“I did not have a very literary background. I came to poetry from the sciences and mathematics, and also through an interest in Japanese and Chinese poetry in translation.” – Robert Morgan
Math and poetry resources:
“Pure mathematics is, in its way, the poetry of logical ideas” – Albert Einstein
Math in art resources:
“A mathematician, like a painter or a poet, is a maker of patterns…. The mathematician’s patterns, like the painter’s or the poet’s must be beautiful; the ideas like the colours or the words, must fit together in a harmonious way. Beauty is the first test.” – Hardy qtd. in “Why Writers Should Learn Math”
Headline writing resources
Caption writing resources
Create written and illustrated satirical works (one each – written and art). The two pieces do not have to match. You will create a spread for your written and illustrated work.
- Document dimensions:
- Lit. mag.: 9 x 7
- Newspaper: 8.5 x 11
- Upload PDF into Google Folder
- Make PDF: 1) File 2) Export 3) PDF (print–not interactive) 4) Save as 5) Upload file into Google Drive and put in shared file
- Written piece
- length: minimum 250 words and maximum 500 words
- Must use irony, sarcasm and exaggeration appropriately in order to make your audience think–you must have a point and use wit effectively.
- Submit as Google Doc
- Art piece
- Create a satirical illustration by using the Illustrator
- Upload Illustrator file into Google Drive
“Building Shapes and Using the Pen Tool in InDesign and Illustrator” – videos 1-6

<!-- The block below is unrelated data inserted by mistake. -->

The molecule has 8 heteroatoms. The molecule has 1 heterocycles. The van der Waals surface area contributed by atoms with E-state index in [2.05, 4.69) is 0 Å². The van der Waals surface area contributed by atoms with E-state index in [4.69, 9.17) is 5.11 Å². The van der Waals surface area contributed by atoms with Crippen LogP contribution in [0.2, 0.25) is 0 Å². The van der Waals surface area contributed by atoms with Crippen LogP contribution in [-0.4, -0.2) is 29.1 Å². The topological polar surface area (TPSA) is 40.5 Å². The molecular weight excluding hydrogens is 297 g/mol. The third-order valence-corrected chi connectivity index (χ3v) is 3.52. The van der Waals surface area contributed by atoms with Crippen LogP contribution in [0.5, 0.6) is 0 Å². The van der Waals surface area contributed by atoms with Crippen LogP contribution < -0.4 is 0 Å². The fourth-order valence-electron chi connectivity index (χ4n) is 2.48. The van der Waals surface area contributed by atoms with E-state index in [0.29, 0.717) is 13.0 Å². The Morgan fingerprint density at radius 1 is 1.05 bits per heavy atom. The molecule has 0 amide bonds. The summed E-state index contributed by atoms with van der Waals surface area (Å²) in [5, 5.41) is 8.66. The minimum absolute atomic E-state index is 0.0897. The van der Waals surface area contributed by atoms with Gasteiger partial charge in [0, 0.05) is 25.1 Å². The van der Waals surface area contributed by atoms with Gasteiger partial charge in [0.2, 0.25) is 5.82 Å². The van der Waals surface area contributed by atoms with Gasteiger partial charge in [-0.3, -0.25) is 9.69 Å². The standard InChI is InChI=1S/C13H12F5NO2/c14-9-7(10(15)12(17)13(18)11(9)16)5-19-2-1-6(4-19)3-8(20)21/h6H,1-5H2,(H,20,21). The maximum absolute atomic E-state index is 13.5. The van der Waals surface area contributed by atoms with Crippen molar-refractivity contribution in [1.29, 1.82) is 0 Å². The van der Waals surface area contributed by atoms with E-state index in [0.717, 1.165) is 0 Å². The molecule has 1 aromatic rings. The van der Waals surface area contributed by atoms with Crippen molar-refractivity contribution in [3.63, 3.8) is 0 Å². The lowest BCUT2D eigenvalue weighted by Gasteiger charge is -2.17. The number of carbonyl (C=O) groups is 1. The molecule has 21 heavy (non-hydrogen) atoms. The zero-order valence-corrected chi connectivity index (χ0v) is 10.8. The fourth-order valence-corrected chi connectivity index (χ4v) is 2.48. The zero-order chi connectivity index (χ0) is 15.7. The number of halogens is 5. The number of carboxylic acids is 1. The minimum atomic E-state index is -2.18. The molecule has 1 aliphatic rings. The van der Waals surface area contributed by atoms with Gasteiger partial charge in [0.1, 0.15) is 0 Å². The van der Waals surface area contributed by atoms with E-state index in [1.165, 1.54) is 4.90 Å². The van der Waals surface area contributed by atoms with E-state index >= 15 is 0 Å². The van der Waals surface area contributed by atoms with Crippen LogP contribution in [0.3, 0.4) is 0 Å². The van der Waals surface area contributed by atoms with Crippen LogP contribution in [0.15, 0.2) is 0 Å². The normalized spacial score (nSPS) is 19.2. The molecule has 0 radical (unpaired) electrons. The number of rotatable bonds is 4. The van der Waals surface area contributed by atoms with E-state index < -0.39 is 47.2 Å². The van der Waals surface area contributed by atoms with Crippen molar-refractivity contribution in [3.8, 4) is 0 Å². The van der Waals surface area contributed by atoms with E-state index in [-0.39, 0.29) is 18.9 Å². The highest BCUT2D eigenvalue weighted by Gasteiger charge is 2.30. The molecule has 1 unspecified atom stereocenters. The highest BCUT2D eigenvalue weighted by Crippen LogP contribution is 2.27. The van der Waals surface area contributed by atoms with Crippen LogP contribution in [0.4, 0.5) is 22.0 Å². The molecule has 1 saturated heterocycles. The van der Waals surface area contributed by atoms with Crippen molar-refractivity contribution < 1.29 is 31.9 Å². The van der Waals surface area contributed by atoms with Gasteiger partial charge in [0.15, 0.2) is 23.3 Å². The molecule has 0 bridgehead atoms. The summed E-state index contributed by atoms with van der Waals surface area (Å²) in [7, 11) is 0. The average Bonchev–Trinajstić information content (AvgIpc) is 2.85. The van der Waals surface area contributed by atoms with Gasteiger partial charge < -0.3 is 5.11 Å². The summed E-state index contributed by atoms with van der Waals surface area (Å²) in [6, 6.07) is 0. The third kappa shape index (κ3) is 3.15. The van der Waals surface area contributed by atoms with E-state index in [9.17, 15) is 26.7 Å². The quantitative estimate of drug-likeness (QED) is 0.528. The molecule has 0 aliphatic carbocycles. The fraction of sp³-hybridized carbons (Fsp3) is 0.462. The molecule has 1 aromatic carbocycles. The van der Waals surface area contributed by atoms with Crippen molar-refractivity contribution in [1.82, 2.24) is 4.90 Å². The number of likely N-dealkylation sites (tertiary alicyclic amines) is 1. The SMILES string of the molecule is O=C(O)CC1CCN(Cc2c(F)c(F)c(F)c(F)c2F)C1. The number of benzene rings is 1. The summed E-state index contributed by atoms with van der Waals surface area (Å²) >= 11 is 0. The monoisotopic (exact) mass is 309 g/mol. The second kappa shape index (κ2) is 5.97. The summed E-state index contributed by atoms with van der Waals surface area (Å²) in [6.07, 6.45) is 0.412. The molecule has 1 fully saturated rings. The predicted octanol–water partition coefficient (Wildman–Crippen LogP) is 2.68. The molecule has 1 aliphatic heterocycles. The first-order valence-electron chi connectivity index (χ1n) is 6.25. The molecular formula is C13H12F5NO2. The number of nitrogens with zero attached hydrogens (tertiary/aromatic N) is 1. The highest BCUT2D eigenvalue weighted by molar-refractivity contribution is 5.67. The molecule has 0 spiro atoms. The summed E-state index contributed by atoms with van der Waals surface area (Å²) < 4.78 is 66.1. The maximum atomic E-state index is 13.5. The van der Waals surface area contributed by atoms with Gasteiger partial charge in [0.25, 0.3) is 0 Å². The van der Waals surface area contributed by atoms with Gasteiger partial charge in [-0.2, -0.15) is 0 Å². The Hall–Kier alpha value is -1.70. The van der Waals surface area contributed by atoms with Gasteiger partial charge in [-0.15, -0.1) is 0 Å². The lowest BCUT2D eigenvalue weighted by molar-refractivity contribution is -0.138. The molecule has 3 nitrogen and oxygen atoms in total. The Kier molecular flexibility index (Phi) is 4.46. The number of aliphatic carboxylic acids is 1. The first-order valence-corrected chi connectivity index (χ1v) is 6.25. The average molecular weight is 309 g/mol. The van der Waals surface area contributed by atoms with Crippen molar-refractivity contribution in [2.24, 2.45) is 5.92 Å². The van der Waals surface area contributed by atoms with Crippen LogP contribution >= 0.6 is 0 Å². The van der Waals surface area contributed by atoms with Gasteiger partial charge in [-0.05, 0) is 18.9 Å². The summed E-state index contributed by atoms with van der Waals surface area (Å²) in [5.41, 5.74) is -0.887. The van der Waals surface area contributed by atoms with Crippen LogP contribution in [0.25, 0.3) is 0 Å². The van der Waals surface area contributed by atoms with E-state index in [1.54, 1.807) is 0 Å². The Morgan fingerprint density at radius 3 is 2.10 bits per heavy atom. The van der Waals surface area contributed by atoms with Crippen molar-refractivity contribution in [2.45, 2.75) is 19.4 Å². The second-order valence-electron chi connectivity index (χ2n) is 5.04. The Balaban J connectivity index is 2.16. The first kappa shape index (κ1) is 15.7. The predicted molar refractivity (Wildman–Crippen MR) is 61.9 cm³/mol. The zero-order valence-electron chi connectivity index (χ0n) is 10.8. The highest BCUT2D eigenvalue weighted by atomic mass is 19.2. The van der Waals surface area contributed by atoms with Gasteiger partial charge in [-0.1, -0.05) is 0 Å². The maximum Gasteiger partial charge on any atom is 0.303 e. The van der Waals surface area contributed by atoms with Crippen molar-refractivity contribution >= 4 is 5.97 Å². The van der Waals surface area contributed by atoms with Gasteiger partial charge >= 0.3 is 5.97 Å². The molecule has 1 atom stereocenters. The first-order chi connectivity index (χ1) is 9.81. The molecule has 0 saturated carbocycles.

Suggestions for further reading:
*Standard descriptions may be summarized and modified to include assignment rationale/purpose in parentheses
“English Language Arts Standards” by Common Core State Standards Initiative
- Delineate and evaluate the argument and specific claims in a text, assessing whether the reasoning is valid and the evidence is relevant and sufficient; identify false statements and fallacious reasoning.
- Determine a central idea of a text and analyze its development over the course of the text, including how it emerges and is shaped and refined by specific details; provide an objective summary of the text.
- Analyze a case in which grasping a point of view requires distinguishing what is directly stated in a text from what is really meant (e.g., satire, sarcasm, irony, or understatement).
- W 9-10.4
- (Produce clear and coherent writing in which the development, organization, and style are appropriate to task, purpose, and audience).
- SL: 1-4 — Critiquing process and class discussions
- ([P]articipate effectively in a range of collaborative discussions […] with diverse partners […] building on others’ ideas and expressing their own clearly)
- (Present information […] concisely, and logically such that listeners can follow the line of reasoning and the organization, development, substance, and style are appropriate to purpose, audience, and task)
- L. 9-10.5 — Critiquing process
- Demonstrate understanding of figurative language, word relationships, and nuances in word meanings.
- (Interpret figures of speech (e.g., euphemism, oxymoron) in context and analyze their role in the text).
- (Analyze nuances in the meaning of words with similar denotations).
- W 9-10.5 — Brainstorming, revisions after critiques
- (Develop and strengthen writing as needed by planning, revising, editing, rewriting or trying a new approach, focusing on addressing what is most significant for a specific purpose and audience).
- W 9-10.6 — Using BPS Google Drive/Docs to store and submit work for publication
- (Use technology, including the Internet, to produce, publish, and update individual or shared writing products, taking advantage of technology’s capacity to link to other information and to display information flexibly and dynamically).